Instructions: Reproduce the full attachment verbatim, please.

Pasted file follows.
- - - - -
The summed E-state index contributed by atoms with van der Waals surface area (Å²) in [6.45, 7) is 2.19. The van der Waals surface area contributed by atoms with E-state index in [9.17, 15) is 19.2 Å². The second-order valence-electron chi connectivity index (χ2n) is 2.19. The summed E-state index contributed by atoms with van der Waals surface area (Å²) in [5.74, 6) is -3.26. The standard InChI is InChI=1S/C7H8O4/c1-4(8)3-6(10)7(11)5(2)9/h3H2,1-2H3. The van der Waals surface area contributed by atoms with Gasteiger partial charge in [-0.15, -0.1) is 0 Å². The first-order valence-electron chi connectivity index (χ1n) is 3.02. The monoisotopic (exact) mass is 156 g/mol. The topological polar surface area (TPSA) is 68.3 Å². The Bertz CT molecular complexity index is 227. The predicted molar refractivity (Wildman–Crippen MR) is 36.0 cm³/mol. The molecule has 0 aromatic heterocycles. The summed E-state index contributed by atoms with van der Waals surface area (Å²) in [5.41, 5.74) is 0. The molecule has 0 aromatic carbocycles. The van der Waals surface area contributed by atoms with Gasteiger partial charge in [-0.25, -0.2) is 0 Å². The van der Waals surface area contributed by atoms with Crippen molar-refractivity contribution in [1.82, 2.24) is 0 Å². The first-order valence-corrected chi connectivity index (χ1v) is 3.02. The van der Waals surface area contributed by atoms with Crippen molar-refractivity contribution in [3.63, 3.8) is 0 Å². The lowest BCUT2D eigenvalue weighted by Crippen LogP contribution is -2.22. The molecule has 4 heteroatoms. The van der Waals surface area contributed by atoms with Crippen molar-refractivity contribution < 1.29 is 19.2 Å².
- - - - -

The summed E-state index contributed by atoms with van der Waals surface area (Å²) in [6.45, 7) is 2.19. The van der Waals surface area contributed by atoms with E-state index in [9.17, 15) is 19.2 Å². The second-order valence-electron chi connectivity index (χ2n) is 2.19. The summed E-state index contributed by atoms with van der Waals surface area (Å²) in [5.74, 6) is -3.26. The standard InChI is InChI=1S/C7H8O4/c1-4(8)3-6(10)7(11)5(2)9/h3H2,1-2H3. The van der Waals surface area contributed by atoms with Gasteiger partial charge in [-0.15, -0.1) is 0 Å². The first-order valence-electron chi connectivity index (χ1n) is 3.02. The monoisotopic (exact) mass is 156 g/mol. The topological polar surface area (TPSA) is 68.3 Å². The Bertz CT molecular complexity index is 227. The predicted molar refractivity (Wildman–Crippen MR) is 36.0 cm³/mol. The molecule has 0 aromatic heterocycles. The summed E-state index contributed by atoms with van der Waals surface area (Å²) in [5.41, 5.74) is 0. The molecule has 0 aromatic carbocycles. The van der Waals surface area contributed by atoms with Gasteiger partial charge in [-0.25, -0.2) is 0 Å². The van der Waals surface area contributed by atoms with Crippen molar-refractivity contribution in [1.82, 2.24) is 0 Å². The first-order valence-corrected chi connectivity index (χ1v) is 3.02. The van der Waals surface area contributed by atoms with Crippen molar-refractivity contribution in [3.63, 3.8) is 0 Å². The lowest BCUT2D eigenvalue weighted by Crippen LogP contribution is -2.22. The molecule has 4 heteroatoms. The van der Waals surface area contributed by atoms with Crippen molar-refractivity contribution < 1.29 is 19.2 Å².